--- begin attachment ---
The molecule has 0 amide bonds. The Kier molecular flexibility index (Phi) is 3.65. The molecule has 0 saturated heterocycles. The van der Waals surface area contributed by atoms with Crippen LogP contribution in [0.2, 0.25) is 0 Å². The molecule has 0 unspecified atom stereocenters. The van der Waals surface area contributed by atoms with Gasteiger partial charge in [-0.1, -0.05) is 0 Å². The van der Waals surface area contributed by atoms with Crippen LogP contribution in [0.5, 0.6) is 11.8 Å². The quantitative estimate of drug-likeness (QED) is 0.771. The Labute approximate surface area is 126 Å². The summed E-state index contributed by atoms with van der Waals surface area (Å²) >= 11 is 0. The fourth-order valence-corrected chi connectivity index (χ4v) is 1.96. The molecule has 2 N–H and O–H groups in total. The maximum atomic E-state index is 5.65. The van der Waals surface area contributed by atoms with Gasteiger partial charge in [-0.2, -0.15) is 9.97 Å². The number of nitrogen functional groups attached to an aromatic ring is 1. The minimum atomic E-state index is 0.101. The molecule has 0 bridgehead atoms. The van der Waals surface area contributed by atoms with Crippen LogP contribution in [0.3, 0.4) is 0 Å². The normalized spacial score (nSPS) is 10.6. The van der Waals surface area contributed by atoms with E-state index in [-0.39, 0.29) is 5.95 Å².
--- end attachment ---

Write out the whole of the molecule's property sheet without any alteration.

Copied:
The molecule has 0 amide bonds. The Kier molecular flexibility index (Phi) is 3.65. The molecule has 0 saturated heterocycles. The van der Waals surface area contributed by atoms with Crippen LogP contribution in [0.2, 0.25) is 0 Å². The molecule has 0 unspecified atom stereocenters. The van der Waals surface area contributed by atoms with Gasteiger partial charge in [-0.1, -0.05) is 0 Å². The van der Waals surface area contributed by atoms with Crippen LogP contribution in [0.5, 0.6) is 11.8 Å². The quantitative estimate of drug-likeness (QED) is 0.771. The Labute approximate surface area is 126 Å². The summed E-state index contributed by atoms with van der Waals surface area (Å²) >= 11 is 0. The fourth-order valence-corrected chi connectivity index (χ4v) is 1.96. The molecule has 2 N–H and O–H groups in total. The maximum atomic E-state index is 5.65. The van der Waals surface area contributed by atoms with Gasteiger partial charge in [-0.2, -0.15) is 9.97 Å². The number of nitrogen functional groups attached to an aromatic ring is 1. The minimum atomic E-state index is 0.101. The molecule has 0 bridgehead atoms. The van der Waals surface area contributed by atoms with Crippen LogP contribution in [0.3, 0.4) is 0 Å². The normalized spacial score (nSPS) is 10.6. The van der Waals surface area contributed by atoms with E-state index in [-0.39, 0.29) is 5.95 Å².